How the fourth generation of leaders, the cadre of lawmakers vying to succeed Lee in a few years, handles this mix of sentiments will determine whether Singapore continues its ascent as a magnet for business or succumbs to populist-tinged currents. Does the state, already a huge influence on the economy by determining land use, housing and shares in some of the biggest companies, become more redistributive? The head of the central bank last month gently floated the merits of a wealth tax and minimum wage.
While the pandemic didn’t create economic and social anxieties, it no doubt brought them to the surface. When the government banned dining-in and restricted social gatherings a few weeks ago, business owners felt they were scapegoated for lapses that allowed clusters to develop at seedy karaoke lounges and a fish market frequented by local seniors. While Singapore once considered tony restaurants a badge of sophistication, their owners describe a more complicated landscape. Some have observed the high level of scrutiny cosmopolitan spots downtown receive relative to the hawker centers and food halls that dot housing estates and suburbs. Safe distancing ambassadors — civilians with red shirts and ID lanyards known as SDAs — have become a constant presence in well-heeled parts of the city, peering through cafe windows and aiming their smart phones at patrons huddling too closely around their cappuccinos.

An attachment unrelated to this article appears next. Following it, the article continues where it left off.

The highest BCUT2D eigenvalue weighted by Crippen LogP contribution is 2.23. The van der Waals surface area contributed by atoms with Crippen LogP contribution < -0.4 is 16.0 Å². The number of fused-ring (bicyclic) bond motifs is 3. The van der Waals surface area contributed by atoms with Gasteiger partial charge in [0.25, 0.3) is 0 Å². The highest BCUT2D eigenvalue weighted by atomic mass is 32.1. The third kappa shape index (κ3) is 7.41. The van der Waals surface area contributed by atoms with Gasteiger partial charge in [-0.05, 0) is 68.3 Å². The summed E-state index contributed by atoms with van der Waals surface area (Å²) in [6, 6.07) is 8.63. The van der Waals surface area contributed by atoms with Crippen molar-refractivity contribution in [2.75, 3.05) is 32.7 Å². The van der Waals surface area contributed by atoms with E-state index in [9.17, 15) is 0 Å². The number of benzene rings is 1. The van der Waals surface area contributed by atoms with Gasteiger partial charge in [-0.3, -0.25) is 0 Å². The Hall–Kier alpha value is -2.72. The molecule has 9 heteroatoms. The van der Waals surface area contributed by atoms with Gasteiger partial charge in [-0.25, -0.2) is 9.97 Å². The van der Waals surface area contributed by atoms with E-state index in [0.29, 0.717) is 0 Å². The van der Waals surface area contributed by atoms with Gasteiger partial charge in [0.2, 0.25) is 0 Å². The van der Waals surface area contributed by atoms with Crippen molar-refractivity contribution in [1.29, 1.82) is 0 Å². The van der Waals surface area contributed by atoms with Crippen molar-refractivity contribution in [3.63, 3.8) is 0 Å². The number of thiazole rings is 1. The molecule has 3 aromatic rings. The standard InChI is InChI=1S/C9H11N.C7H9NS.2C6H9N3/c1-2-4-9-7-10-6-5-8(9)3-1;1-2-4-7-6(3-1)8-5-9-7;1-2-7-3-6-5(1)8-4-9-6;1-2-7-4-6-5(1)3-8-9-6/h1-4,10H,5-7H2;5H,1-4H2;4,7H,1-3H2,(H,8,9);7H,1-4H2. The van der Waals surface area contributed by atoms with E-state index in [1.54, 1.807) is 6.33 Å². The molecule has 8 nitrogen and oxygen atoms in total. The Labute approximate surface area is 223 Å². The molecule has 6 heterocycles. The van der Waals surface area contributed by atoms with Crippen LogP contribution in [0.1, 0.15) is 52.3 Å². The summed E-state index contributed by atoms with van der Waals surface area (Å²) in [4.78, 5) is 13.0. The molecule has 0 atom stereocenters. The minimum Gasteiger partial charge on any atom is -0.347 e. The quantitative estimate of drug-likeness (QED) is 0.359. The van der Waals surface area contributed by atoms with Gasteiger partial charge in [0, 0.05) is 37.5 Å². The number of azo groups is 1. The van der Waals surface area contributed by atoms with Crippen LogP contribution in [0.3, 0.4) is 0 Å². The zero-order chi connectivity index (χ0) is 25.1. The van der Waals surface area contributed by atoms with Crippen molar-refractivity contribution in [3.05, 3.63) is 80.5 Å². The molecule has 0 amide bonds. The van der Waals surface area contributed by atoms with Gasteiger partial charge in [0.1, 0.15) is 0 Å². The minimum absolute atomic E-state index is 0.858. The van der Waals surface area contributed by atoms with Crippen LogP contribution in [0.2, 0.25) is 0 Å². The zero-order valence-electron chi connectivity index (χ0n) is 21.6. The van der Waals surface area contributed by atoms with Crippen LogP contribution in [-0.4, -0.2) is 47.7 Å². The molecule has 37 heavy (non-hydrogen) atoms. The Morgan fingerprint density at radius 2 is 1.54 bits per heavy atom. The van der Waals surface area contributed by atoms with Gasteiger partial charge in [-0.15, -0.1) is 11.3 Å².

On the afternoon before the latest clampdown, which began July 22, I enjoyed a late lunch at a food center in Kallang nestled among industrial warehouses and near apartment towers erected by the Housing & Development Board. I saw no SDAs. Nobody asked for my temperature or checked I had signed in using TraceTogether, Singapore's contact tracing app. I struggled to even locate the barcode on a nondescript girder somewhere in the vicinity of the front of the hall. The only person taking photos as I tucked into a delicious nasi padang plate was me. (The government has since made TraceTogether sign-in mandatory at hawker centers, which makes one wonder why it took so long.)